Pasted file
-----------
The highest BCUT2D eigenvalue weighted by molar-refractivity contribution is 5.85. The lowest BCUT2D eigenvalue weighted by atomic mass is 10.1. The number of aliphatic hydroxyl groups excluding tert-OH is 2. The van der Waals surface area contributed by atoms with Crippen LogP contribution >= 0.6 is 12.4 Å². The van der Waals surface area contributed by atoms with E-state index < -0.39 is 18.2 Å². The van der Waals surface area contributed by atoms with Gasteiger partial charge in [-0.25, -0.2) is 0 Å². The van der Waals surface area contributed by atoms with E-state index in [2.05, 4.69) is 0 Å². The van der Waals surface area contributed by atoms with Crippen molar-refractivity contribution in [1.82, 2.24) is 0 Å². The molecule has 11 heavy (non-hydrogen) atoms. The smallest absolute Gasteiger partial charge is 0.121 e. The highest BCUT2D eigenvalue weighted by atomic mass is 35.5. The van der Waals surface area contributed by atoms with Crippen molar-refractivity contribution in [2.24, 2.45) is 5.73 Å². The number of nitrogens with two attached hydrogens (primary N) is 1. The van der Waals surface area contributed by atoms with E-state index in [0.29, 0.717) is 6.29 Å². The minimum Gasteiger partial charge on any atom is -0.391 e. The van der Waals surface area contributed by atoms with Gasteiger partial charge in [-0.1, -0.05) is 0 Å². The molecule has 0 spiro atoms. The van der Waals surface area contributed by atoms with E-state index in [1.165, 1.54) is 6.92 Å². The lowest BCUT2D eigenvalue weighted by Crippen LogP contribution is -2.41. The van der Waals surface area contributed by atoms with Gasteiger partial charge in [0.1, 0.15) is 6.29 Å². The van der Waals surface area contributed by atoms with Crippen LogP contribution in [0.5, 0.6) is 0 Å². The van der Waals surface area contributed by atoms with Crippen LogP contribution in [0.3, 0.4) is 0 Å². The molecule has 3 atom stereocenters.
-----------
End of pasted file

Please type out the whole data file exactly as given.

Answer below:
The highest BCUT2D eigenvalue weighted by molar-refractivity contribution is 5.85. The lowest BCUT2D eigenvalue weighted by atomic mass is 10.1. The number of aliphatic hydroxyl groups excluding tert-OH is 2. The van der Waals surface area contributed by atoms with Crippen LogP contribution >= 0.6 is 12.4 Å². The van der Waals surface area contributed by atoms with E-state index < -0.39 is 18.2 Å². The van der Waals surface area contributed by atoms with Gasteiger partial charge in [-0.25, -0.2) is 0 Å². The van der Waals surface area contributed by atoms with E-state index in [2.05, 4.69) is 0 Å². The van der Waals surface area contributed by atoms with Crippen molar-refractivity contribution in [1.82, 2.24) is 0 Å². The molecule has 11 heavy (non-hydrogen) atoms. The smallest absolute Gasteiger partial charge is 0.121 e. The highest BCUT2D eigenvalue weighted by atomic mass is 35.5. The van der Waals surface area contributed by atoms with Crippen molar-refractivity contribution in [2.24, 2.45) is 5.73 Å². The number of nitrogens with two attached hydrogens (primary N) is 1. The van der Waals surface area contributed by atoms with E-state index in [0.29, 0.717) is 6.29 Å². The minimum Gasteiger partial charge on any atom is -0.391 e. The van der Waals surface area contributed by atoms with Gasteiger partial charge in [-0.1, -0.05) is 0 Å². The molecule has 0 spiro atoms. The van der Waals surface area contributed by atoms with E-state index in [1.165, 1.54) is 6.92 Å². The lowest BCUT2D eigenvalue weighted by Crippen LogP contribution is -2.41. The van der Waals surface area contributed by atoms with Gasteiger partial charge in [0.1, 0.15) is 6.29 Å². The van der Waals surface area contributed by atoms with Crippen LogP contribution in [0.5, 0.6) is 0 Å². The van der Waals surface area contributed by atoms with Crippen LogP contribution in [0.3, 0.4) is 0 Å². The molecule has 3 atom stereocenters.